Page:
As a therapist (and parent), probably one of the most difficult lessons I had to learn was to stop telling my students what to do. We all know that it’s easier to give orders than to let kids figure things out on their own. A typical session might include directions like this: “Marcus, get your scissors and pencils and then grab your notebook. We have 5 minutes until it’s time to go back to class.”
So, why is this a problem?
Unfortunately the result of constantly giving directions is that kids become cue dependent, relying on adults to solve problems and organize situations.
I realize that our students need to learn to follow directions, but they also need to take some ownership of their organization skills. Working executive function skills into therapy sessions can be simple if we learn to change our approach.
Here’s what I’ve been trying:
My new approach is to direct less and question more. Using questions like “What’s your plan?” lends itself to almost any situation. “What’s your plan for winter break?” “What’s your plan for building your tower?” “What’s your plan for studying for your math test?” Asking these type of questions help students develop a sense of time, especially what Sarah Ward calls future self.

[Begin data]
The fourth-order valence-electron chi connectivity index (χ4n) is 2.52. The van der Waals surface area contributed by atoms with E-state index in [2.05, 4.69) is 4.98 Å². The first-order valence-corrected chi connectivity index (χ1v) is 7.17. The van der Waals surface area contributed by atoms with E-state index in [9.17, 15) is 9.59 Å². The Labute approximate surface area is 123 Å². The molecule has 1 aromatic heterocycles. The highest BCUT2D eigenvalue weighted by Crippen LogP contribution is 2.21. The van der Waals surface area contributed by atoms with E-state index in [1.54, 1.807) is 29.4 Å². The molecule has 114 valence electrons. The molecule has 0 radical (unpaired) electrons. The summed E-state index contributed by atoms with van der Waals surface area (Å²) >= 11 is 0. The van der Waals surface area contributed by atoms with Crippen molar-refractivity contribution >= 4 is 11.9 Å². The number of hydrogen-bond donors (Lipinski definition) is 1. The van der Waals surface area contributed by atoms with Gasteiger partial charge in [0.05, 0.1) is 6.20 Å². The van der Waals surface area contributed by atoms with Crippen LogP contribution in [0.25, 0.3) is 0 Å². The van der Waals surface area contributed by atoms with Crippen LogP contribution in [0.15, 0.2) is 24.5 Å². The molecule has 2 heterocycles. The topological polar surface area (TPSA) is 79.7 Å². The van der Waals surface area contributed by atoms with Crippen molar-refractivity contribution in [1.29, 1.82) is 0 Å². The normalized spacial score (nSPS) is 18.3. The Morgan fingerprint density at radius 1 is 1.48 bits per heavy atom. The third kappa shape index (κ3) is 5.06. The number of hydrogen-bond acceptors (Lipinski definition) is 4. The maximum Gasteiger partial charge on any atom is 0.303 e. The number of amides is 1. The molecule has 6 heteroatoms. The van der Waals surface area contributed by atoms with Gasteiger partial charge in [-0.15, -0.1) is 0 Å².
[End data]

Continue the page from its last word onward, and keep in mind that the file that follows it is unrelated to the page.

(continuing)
There are many variations on this type of questioning, such as “What do you need to ….?” or “How should you….?” The purpose of asking organization questions is to help students build a visual checklist of what needs to be done and how to do it. By asking instead of directing, students are required to do some of the planning and are engaged in what they are doing.
Of course, be prepared for lots of shrugs accompanied by “I don’t know”s. With time and patience, this approach will help to develop executive function skills that will benefit your students throughout their lifetime!
Want to learn another simple executive function technique? Click HERE to check out my post that explains another quick critical thinking strategy.